Employers can carry out temperature screenings of employees and conduct health surveys regarding their most recent instances of “close contact” as preventive measures against the COVID-19 outbreak. Such measures entail the processing of personal data and are therefore subject to data protection regulation. The recent health and safety protocol executed by the Italian government and the main trade unions and business associations provides useful guidelines in this respect.
To combat the COVID-19 outbreak, among other urgent measures designed to contain the risks of contagion, the Decree of the Ministries’ Council of March 11, 2020 (the “11 March Decree”) delegated to employers the task of establishing appropriate health and safety plans for personnel who are still working in factories and offices (and cannot work from home due to the specific nature of their work duties).
This type of health and safety plan may include temperature screening of employees and surveys on their most recent “close contact” in risky zones and any potential COVID-19 symptoms.
Such measures entail processing a large amount of personal data, including health data belonging to special categories of personal data, and consequently shall be carried out in compliance with the data protection regulation (i.e., GDPR, national implementing law, and any other local requirements).
How to lawfully carry out temperature screening and surveys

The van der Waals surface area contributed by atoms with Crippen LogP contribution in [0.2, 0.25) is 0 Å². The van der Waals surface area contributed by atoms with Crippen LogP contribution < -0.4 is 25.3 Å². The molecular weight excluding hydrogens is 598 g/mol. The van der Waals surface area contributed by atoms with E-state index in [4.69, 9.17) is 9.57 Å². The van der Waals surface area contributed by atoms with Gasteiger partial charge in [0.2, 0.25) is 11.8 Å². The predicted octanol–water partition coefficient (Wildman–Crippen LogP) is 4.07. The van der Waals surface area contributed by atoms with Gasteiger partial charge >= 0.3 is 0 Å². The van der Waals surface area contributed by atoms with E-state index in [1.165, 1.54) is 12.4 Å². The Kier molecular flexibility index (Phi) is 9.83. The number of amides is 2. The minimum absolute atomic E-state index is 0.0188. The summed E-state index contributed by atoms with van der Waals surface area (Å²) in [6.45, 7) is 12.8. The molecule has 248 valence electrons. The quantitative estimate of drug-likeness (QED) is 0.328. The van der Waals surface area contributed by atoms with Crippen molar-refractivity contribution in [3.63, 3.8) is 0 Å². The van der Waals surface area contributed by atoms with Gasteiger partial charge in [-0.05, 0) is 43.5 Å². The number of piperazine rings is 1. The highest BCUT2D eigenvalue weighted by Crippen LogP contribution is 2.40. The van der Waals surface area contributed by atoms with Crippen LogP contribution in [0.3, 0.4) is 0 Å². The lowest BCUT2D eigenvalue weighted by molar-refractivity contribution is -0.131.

The “privacy emergency” potentially triggered by autonomous “off-hand” initiatives already pushed the Italian Data Protection Authority to publish a general statement on March 2, 2020 (therefore before the 11 March Decree), whereby it invited employers to refrain from collecting information on the health and travel of their employees in the form of impromptu initiative not authorized by law.
Pursuant to the 11 March Decree, the Italian government and the main trade unions and business associations signed a protocol containing provisions to ensure workers’ health and safety during the COVID-19 emergency (the “H&S Protocol”). It identified temperature screenings and surveys, among the others, as preventive measures.
The H&S Protocol provides useful guidelines to be considered when processing the personal data of employees during the COVID-19 emergency.
Which personal data to process
In compliance with the data minimization principle, employers shall process only adequate and relevant data limited to what is necessary in relation to the purpose of preventing COVID-19 infection.
This means that employers shall be allowed to record employees’ temperatures when those temperatures exceed the critical temperature threshold (also in order to document reasons why an employee was not allowed to enter the workplace). They shall not register the personal data of employees whose temperatures are not critical.
As to the surveys, employers shall only collect information about the most recent “close contact” with COVID-19 infected persons or travel to risky areas without requesting additional information about the infected persons (their names) or other information about the contact (location and/or type of contact).
How to process health data
Employers shall either involve an H&S physician (known as the medico competente) or appoint a service provider to carry out temperature screenings and surveys on the health status of workers (e.g., symptoms).